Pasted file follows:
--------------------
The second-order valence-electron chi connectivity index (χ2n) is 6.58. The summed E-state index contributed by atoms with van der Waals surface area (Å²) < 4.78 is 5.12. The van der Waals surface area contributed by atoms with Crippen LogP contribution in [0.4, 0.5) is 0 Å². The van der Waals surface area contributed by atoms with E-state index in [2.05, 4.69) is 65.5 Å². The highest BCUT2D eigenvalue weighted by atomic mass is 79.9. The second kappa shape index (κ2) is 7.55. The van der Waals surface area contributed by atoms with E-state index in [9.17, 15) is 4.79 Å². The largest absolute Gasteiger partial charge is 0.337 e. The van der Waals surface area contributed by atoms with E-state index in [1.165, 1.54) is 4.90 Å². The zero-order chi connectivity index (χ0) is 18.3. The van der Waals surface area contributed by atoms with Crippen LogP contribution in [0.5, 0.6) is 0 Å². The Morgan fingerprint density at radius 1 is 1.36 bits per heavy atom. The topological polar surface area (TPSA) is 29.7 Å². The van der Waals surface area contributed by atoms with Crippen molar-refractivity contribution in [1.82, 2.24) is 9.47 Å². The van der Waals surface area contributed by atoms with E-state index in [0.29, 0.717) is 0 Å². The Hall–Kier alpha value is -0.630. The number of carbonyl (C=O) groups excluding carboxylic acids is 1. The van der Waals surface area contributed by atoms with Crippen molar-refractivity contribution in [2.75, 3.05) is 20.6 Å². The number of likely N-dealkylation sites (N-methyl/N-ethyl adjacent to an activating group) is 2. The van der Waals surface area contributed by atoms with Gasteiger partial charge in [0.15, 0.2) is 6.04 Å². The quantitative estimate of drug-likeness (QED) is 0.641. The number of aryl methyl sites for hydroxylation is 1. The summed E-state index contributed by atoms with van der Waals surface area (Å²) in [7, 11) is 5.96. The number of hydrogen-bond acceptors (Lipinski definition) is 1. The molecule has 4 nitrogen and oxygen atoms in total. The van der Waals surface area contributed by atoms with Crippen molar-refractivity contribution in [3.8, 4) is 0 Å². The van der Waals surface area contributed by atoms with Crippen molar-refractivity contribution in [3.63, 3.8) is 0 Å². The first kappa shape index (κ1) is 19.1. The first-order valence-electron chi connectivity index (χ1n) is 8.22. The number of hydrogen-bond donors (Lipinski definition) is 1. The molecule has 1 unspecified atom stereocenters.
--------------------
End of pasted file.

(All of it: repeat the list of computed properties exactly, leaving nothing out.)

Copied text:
The second-order valence-electron chi connectivity index (χ2n) is 6.58. The summed E-state index contributed by atoms with van der Waals surface area (Å²) < 4.78 is 5.12. The van der Waals surface area contributed by atoms with Crippen LogP contribution in [0.4, 0.5) is 0 Å². The van der Waals surface area contributed by atoms with E-state index in [2.05, 4.69) is 65.5 Å². The highest BCUT2D eigenvalue weighted by atomic mass is 79.9. The second kappa shape index (κ2) is 7.55. The van der Waals surface area contributed by atoms with E-state index in [9.17, 15) is 4.79 Å². The largest absolute Gasteiger partial charge is 0.337 e. The van der Waals surface area contributed by atoms with E-state index in [1.165, 1.54) is 4.90 Å². The zero-order chi connectivity index (χ0) is 18.3. The van der Waals surface area contributed by atoms with Crippen LogP contribution in [0.5, 0.6) is 0 Å². The Morgan fingerprint density at radius 1 is 1.36 bits per heavy atom. The topological polar surface area (TPSA) is 29.7 Å². The van der Waals surface area contributed by atoms with Crippen molar-refractivity contribution in [1.82, 2.24) is 9.47 Å². The van der Waals surface area contributed by atoms with E-state index in [0.29, 0.717) is 0 Å². The Hall–Kier alpha value is -0.630. The number of carbonyl (C=O) groups excluding carboxylic acids is 1. The van der Waals surface area contributed by atoms with Crippen molar-refractivity contribution in [2.75, 3.05) is 20.6 Å². The number of likely N-dealkylation sites (N-methyl/N-ethyl adjacent to an activating group) is 2. The van der Waals surface area contributed by atoms with Gasteiger partial charge in [0.15, 0.2) is 6.04 Å². The quantitative estimate of drug-likeness (QED) is 0.641. The number of aryl methyl sites for hydroxylation is 1. The summed E-state index contributed by atoms with van der Waals surface area (Å²) in [7, 11) is 5.96. The number of hydrogen-bond acceptors (Lipinski definition) is 1. The molecule has 4 nitrogen and oxygen atoms in total. The van der Waals surface area contributed by atoms with Crippen molar-refractivity contribution in [3.8, 4) is 0 Å². The van der Waals surface area contributed by atoms with Crippen molar-refractivity contribution in [3.63, 3.8) is 0 Å². The first kappa shape index (κ1) is 19.1. The first-order valence-electron chi connectivity index (χ1n) is 8.22. The number of hydrogen-bond donors (Lipinski definition) is 1. The molecule has 1 unspecified atom stereocenters.